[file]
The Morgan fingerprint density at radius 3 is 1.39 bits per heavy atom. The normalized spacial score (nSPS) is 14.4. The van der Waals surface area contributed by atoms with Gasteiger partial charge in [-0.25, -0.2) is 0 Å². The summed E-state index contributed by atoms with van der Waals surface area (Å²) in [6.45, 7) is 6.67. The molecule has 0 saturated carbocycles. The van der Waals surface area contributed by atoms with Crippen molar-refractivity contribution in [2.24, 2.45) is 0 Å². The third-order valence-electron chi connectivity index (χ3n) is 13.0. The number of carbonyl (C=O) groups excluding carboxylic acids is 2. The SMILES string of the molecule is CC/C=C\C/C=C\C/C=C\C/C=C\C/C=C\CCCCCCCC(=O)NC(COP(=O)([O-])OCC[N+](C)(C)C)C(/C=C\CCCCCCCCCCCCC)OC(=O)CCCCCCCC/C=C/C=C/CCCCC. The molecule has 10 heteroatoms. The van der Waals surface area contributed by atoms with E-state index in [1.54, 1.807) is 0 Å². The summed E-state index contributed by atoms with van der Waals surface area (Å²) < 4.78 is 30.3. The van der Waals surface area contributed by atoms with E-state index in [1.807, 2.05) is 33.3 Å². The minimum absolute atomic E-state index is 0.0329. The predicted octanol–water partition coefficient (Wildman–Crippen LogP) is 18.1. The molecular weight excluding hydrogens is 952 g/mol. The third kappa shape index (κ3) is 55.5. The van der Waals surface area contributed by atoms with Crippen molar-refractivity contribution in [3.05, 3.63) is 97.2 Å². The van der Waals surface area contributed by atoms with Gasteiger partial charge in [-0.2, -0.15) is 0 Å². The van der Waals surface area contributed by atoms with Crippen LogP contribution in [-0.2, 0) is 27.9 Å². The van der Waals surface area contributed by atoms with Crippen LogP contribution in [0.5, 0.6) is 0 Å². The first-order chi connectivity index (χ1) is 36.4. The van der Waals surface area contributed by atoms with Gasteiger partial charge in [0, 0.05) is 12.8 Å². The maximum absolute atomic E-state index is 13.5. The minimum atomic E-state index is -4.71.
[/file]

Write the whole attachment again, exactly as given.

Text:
The Morgan fingerprint density at radius 3 is 1.39 bits per heavy atom. The normalized spacial score (nSPS) is 14.4. The van der Waals surface area contributed by atoms with Gasteiger partial charge in [-0.25, -0.2) is 0 Å². The summed E-state index contributed by atoms with van der Waals surface area (Å²) in [6.45, 7) is 6.67. The molecule has 0 saturated carbocycles. The van der Waals surface area contributed by atoms with Crippen molar-refractivity contribution in [2.24, 2.45) is 0 Å². The third-order valence-electron chi connectivity index (χ3n) is 13.0. The number of carbonyl (C=O) groups excluding carboxylic acids is 2. The SMILES string of the molecule is CC/C=C\C/C=C\C/C=C\C/C=C\C/C=C\CCCCCCCC(=O)NC(COP(=O)([O-])OCC[N+](C)(C)C)C(/C=C\CCCCCCCCCCCCC)OC(=O)CCCCCCCC/C=C/C=C/CCCCC. The molecule has 10 heteroatoms. The van der Waals surface area contributed by atoms with E-state index in [1.54, 1.807) is 0 Å². The summed E-state index contributed by atoms with van der Waals surface area (Å²) < 4.78 is 30.3. The van der Waals surface area contributed by atoms with E-state index in [1.807, 2.05) is 33.3 Å². The minimum absolute atomic E-state index is 0.0329. The predicted octanol–water partition coefficient (Wildman–Crippen LogP) is 18.1. The molecular weight excluding hydrogens is 952 g/mol. The third kappa shape index (κ3) is 55.5. The van der Waals surface area contributed by atoms with Crippen molar-refractivity contribution in [3.05, 3.63) is 97.2 Å². The van der Waals surface area contributed by atoms with Gasteiger partial charge in [-0.2, -0.15) is 0 Å². The van der Waals surface area contributed by atoms with Crippen LogP contribution in [-0.2, 0) is 27.9 Å². The van der Waals surface area contributed by atoms with Crippen LogP contribution in [0.5, 0.6) is 0 Å². The first-order chi connectivity index (χ1) is 36.4. The van der Waals surface area contributed by atoms with Gasteiger partial charge in [0, 0.05) is 12.8 Å². The maximum absolute atomic E-state index is 13.5. The minimum atomic E-state index is -4.71.